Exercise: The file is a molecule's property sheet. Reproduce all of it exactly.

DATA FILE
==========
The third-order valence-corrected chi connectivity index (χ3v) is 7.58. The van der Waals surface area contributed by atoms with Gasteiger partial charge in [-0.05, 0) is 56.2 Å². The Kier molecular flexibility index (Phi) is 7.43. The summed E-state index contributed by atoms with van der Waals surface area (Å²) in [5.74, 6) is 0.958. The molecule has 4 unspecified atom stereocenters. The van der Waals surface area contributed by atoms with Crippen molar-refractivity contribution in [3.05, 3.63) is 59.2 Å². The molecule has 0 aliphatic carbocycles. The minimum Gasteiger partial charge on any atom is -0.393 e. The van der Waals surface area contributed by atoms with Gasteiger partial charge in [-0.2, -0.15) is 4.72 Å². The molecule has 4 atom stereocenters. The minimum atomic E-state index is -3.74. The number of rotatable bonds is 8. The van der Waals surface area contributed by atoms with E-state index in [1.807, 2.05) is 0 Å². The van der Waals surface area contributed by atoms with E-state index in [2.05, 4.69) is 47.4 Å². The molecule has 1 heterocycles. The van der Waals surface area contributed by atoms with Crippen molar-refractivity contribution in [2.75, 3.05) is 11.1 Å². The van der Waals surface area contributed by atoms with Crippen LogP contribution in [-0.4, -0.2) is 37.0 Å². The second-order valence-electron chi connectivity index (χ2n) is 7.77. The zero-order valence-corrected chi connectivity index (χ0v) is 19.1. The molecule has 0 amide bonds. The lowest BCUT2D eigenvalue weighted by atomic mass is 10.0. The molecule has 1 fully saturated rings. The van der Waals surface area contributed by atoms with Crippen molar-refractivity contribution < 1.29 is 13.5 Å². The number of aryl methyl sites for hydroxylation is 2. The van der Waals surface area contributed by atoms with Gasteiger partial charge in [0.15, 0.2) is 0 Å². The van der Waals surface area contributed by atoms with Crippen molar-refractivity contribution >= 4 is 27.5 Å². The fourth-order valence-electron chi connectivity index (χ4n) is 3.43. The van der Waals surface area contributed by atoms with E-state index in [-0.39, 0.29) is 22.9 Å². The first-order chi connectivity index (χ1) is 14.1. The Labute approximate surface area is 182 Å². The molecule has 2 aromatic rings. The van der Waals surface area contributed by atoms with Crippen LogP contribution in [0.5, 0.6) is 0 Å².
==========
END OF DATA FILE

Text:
The third-order valence-corrected chi connectivity index (χ3v) is 7.58. The van der Waals surface area contributed by atoms with Gasteiger partial charge in [-0.05, 0) is 56.2 Å². The Kier molecular flexibility index (Phi) is 7.43. The summed E-state index contributed by atoms with van der Waals surface area (Å²) in [5.74, 6) is 0.958. The molecule has 4 unspecified atom stereocenters. The van der Waals surface area contributed by atoms with Crippen molar-refractivity contribution in [3.05, 3.63) is 59.2 Å². The molecule has 0 aliphatic carbocycles. The minimum Gasteiger partial charge on any atom is -0.393 e. The van der Waals surface area contributed by atoms with Gasteiger partial charge in [-0.2, -0.15) is 4.72 Å². The molecule has 4 atom stereocenters. The minimum atomic E-state index is -3.74. The number of rotatable bonds is 8. The van der Waals surface area contributed by atoms with E-state index in [1.807, 2.05) is 0 Å². The van der Waals surface area contributed by atoms with E-state index in [2.05, 4.69) is 47.4 Å². The molecule has 1 heterocycles. The van der Waals surface area contributed by atoms with Crippen molar-refractivity contribution in [2.75, 3.05) is 11.1 Å². The van der Waals surface area contributed by atoms with Crippen LogP contribution in [-0.4, -0.2) is 37.0 Å². The second-order valence-electron chi connectivity index (χ2n) is 7.77. The zero-order valence-corrected chi connectivity index (χ0v) is 19.1. The molecule has 0 amide bonds. The lowest BCUT2D eigenvalue weighted by atomic mass is 10.0. The molecule has 1 fully saturated rings. The van der Waals surface area contributed by atoms with Crippen molar-refractivity contribution < 1.29 is 13.5 Å². The number of aryl methyl sites for hydroxylation is 2. The van der Waals surface area contributed by atoms with Gasteiger partial charge in [0.15, 0.2) is 0 Å². The van der Waals surface area contributed by atoms with Crippen molar-refractivity contribution >= 4 is 27.5 Å². The fourth-order valence-electron chi connectivity index (χ4n) is 3.43. The van der Waals surface area contributed by atoms with E-state index in [-0.39, 0.29) is 22.9 Å². The first-order chi connectivity index (χ1) is 14.1. The Labute approximate surface area is 182 Å². The molecule has 2 aromatic rings. The van der Waals surface area contributed by atoms with Crippen LogP contribution in [0.5, 0.6) is 0 Å².